Q: What are the notable international great smog events in history that Delhi seems to have paralleled this year after Diwali? What made these similar? And what makes Delhi different from those horror stories?
A: One example is the small industrial town of Donora, Pennsylvania, in the United States, which was engulfed by a putrid fog on October 26, 1948. Unlike usual fogs, it did not dissipate, staying on the ground for five days. Twenty people died in Donora and 7,000 were hospitalised with respiratory problems. The cause was a weather anomaly that trapped toxic waste emissions from the town's zinc smelting plant close to the ground. The Donora disaster brought air pollution into focus in the US, and paved the way for the Clean Air Act of 1963. Similarly, in London, toxic smog trapped in a thermal inversion during a week in December 1952 is thought to have killed 4,000 people prematurely. This incident helped pave the way for England's Clean Air Act in 1956.
Much closer to home, was last winter's smog in Beijing, which forced the city to trigger its first-ever Red Alert, the highest tier of the four-colour smog warning system China set up in 2013. During this time, PM 2.5 levels in the Chinese capital exceeded 900-1000 Aug/mA in some parts of the city (the safe limit is about 50 Aug/mA).
What makes Delhi's fight against pollution today different from historic episodes is that research on the ill effects of dirty air is both more advanced and more widely disseminated. There is no need for us to reinvent the wheel. Technologies, including pollution abatement equipment, renewable energy and better-grade fuel exist, that did not a half-century ago.
Q: In your book, you've talked about pollution in the industrialisation phase in developed countries. How did they improve their air quality to present standards and what solutions can we in India take away from those experiences?
A: There was no magic wand. Air pollution is a man-made problem with practical solutions available. In the wake of horrific pollution and growing citizen disenchantment with dirty air, countries such as the US and UK enacted environmental laws. The US Clean Air Act established a national programme with allocated funding to research techniques for monitoring and controlling air pollution, as well as to enforce interstate air pollution regulations pertaining to vehicles and industry. It paved the way to the setting up of the Environmental Protection Agency (EPA), an institution that consolidates pollution-related research, monitoring, standard-setting and enforcement activities into one body. The EPA has about 18,000 full-time employees.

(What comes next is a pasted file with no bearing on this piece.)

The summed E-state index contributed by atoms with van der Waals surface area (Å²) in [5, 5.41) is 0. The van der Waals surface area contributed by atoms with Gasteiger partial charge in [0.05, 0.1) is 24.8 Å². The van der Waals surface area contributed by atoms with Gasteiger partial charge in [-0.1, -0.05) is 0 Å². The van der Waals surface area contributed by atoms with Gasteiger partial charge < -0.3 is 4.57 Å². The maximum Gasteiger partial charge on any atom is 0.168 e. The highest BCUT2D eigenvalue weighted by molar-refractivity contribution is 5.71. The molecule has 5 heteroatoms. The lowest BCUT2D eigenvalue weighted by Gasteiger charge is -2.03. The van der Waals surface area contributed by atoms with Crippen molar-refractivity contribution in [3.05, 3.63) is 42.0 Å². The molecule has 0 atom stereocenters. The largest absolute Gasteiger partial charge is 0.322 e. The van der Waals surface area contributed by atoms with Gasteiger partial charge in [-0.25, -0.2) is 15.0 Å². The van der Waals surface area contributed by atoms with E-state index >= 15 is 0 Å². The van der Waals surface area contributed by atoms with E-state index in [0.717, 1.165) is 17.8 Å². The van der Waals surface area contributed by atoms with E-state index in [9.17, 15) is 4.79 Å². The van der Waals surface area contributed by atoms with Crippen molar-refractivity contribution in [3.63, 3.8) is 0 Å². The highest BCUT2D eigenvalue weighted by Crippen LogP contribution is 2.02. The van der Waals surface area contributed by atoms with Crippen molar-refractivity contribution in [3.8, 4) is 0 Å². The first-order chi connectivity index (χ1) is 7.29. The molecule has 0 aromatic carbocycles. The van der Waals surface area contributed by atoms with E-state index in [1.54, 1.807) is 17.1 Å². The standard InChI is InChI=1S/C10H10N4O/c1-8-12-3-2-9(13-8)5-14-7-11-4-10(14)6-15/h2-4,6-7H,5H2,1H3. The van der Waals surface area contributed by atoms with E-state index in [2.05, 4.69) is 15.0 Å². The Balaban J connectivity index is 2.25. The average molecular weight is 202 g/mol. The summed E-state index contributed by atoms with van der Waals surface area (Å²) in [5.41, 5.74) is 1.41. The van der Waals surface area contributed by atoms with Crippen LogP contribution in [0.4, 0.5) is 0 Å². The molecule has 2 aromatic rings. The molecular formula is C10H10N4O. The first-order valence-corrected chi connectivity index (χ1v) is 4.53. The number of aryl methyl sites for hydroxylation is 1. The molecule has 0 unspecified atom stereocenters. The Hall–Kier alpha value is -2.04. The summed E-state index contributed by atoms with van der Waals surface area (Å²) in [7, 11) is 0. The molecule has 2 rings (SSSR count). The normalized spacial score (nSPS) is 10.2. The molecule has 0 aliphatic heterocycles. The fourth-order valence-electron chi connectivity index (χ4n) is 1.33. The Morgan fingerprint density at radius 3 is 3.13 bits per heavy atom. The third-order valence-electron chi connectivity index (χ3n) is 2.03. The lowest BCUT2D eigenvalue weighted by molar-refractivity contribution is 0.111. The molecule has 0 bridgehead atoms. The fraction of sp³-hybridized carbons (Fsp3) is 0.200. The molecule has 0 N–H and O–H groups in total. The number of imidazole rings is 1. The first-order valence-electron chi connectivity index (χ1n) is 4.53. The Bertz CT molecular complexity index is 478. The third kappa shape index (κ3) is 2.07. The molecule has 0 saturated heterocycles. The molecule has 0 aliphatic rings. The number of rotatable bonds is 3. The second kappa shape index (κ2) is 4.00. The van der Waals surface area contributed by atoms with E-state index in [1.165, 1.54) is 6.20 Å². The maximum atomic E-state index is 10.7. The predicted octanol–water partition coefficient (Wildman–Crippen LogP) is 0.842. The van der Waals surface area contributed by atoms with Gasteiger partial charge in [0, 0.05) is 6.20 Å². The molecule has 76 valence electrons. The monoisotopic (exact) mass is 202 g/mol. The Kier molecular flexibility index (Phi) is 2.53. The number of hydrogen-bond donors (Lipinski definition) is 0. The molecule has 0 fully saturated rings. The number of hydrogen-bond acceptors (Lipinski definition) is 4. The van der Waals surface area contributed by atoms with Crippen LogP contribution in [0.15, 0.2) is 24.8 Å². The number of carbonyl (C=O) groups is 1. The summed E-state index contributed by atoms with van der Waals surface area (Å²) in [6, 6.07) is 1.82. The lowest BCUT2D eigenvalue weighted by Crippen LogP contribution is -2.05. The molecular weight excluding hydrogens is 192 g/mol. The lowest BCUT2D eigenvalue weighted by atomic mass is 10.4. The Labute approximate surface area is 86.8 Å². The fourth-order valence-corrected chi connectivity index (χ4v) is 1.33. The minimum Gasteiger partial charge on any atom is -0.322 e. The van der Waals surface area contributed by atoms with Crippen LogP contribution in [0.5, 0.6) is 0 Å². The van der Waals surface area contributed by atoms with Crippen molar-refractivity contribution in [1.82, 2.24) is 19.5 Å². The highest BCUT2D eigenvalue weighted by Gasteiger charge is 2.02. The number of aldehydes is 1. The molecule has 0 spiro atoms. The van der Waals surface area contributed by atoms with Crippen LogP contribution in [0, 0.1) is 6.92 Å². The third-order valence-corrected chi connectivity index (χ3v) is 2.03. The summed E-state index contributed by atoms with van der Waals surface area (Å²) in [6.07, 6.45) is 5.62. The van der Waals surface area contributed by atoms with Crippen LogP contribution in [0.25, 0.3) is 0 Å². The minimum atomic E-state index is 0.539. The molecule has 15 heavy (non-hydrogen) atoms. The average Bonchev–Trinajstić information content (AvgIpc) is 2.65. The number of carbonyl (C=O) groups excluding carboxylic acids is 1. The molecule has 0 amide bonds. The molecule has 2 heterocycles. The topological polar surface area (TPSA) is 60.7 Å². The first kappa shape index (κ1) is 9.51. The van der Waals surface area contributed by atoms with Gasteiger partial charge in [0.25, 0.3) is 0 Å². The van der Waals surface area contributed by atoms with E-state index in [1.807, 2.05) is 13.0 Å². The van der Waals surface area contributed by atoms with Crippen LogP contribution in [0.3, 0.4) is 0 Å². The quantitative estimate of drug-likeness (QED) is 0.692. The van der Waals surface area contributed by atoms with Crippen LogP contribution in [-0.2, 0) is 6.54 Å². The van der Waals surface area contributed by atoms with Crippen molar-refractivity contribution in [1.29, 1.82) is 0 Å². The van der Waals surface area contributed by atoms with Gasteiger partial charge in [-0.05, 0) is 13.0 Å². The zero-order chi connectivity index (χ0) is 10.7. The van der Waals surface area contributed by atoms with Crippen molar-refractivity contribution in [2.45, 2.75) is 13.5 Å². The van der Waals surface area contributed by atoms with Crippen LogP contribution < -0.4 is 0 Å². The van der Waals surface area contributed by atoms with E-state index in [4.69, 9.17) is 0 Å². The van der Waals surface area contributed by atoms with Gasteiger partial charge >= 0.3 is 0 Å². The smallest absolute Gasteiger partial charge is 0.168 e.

Q: What should India's to-do list be, when should action begin and how long do you think it will be before we see some improved air quality in the National Capital Region?
A: Concerted action should begin now for improved air quality to become a sustainable reality in about 15-20 years. It's a long slog, but it will allow our children and grandchildren to stop choking and start breathing. The to-do list is long. Here are some essentials:
1) Expanding the scope and quality of public transport.
2) Stringent vehicular emissions norms and availability of high-grade fuel.
3) Congestion charges and higher parking fees are steps to consider.
4) Installing pollution abatement equipment on all power plants.
5) Reducing coal usage.
6) Development of a large network of monitoring stations in all major urban centers.
7) Make the power grid more reliable as wealthy residents, hospitals and businesses use diesel-generators when there is no power.
8) Finally, given the high percentage of PM 10 that originates from road dust, paving more roads is a must.
Q: What is the to-do list for citizens in this movement toward better air quality?
A: Carpooling, composting and consuming with care. Avoiding polluting behaviours like trash burning or bursting firecrackers. Demanding change from elected representatives.
(In arrangement with IndiaSpend.org, a data-driven, non-profit, public interest journalism platform, with whom Alison Saldanha is an assistant editor. The views expressed are those of IndiaSpend. Feedback at email@example.com)